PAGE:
Its always great to receive feedback that breaks my mindset outside of the echo chamber of my own thoughts. Expands my worldview and perspectives.
When you don’t have to look it up but know that Zephyr was a train… then you are of a certain age. Like having used a phone with a dial you spun to call a number…
Update: Had I looked up the meaning of Zephyr I would have learned it was a gentle breeze from the west, the Greek god of wind… and lots of other interesting things. As well as the fact that 12 Passenger Trains that ran into Chicago and in the state of Illinois (where I grew up) used Zephyr as part of their names. As a result I locked into this one view of the term instead of its many. Which is one of the nice things of not limiting oneself to an “echo chamber” of thinking and perspectives.
With some typewriters, just putting words on paper is a great way to play!
When a typewriter reaches 100 plus years… the fact that it was a barebones (cheap) typewriter from day one. You must give it credit for a job well done. Types well… even if the feel is low end.
The seller knew the carriage might just be locked… and no repair needed. They were right!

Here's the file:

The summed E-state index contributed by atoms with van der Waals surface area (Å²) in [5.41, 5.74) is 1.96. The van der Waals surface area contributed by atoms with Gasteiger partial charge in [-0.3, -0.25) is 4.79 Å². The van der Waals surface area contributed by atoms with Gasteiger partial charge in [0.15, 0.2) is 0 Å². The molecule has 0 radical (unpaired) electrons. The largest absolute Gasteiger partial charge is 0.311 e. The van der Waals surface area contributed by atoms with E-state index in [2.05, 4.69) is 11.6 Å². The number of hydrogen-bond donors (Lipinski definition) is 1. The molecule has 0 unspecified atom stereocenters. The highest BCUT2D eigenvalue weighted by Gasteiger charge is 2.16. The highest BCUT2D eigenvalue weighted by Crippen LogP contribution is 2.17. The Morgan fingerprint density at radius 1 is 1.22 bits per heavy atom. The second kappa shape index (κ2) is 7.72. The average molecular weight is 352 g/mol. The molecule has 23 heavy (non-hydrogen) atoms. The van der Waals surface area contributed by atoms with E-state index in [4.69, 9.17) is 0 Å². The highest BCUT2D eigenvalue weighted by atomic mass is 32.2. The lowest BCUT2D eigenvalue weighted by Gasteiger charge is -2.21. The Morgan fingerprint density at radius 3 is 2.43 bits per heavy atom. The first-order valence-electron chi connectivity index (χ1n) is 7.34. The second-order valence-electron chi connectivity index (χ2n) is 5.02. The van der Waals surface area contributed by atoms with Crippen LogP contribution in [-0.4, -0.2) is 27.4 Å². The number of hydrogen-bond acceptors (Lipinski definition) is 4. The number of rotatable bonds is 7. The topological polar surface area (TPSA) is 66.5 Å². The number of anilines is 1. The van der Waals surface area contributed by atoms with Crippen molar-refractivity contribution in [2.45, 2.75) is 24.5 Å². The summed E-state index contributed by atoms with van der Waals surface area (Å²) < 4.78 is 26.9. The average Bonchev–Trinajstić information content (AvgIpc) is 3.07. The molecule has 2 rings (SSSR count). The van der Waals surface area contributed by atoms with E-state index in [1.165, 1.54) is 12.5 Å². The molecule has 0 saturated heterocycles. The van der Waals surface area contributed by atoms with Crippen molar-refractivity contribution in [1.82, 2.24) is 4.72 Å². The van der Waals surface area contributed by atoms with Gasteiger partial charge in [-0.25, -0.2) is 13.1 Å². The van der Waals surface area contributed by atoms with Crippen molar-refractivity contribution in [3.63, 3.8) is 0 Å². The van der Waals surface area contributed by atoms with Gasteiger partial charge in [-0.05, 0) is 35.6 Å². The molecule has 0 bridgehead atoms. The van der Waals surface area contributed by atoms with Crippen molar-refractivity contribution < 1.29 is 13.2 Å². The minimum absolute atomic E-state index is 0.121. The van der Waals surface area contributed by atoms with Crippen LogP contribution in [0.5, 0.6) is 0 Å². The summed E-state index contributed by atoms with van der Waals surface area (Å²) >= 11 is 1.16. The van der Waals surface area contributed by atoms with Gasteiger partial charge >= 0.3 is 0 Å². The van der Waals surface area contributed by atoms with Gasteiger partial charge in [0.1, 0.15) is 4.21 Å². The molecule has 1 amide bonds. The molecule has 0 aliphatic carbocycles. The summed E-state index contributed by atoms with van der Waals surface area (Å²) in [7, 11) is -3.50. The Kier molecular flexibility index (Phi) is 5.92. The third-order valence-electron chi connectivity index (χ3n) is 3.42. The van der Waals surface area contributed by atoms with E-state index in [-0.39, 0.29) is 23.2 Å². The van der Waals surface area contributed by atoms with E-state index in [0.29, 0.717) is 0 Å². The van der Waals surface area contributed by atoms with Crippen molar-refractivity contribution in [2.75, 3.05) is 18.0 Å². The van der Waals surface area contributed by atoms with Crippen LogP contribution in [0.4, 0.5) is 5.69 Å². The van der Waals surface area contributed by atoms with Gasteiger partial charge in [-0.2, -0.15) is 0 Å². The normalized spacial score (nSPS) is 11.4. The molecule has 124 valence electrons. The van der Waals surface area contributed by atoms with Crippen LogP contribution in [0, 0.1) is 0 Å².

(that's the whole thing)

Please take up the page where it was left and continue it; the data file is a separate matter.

I was impressed that the plastic on this Seville, no cracks and not brittle. Then I put the outer lid back on (it cracked and a chip broke off). But then the outer case lid the most exposed part of the typewriter. The typewriter itself for over 40 looks & feels great and it’s orange color looks like it would glow at night. (It looks like a Citizen XL (Columbia) and was made by same manufacturer.
Looking back, I saw the Everest K2. I bought the Everest. Enough said.
This 1908 Underwood, had a odd looking lever. Turned out to be a backspacer. Which is why several years ago I had to have it.
Could not find much info on the Viscount (made in Japan) in 1961, Length 12 inch, Height 3 inch, Width 12 inch, Weight 8.8 lbs. and it looks nice.
When you own a 99 year old typewriter that types like it was 12, you know just how lucky you are!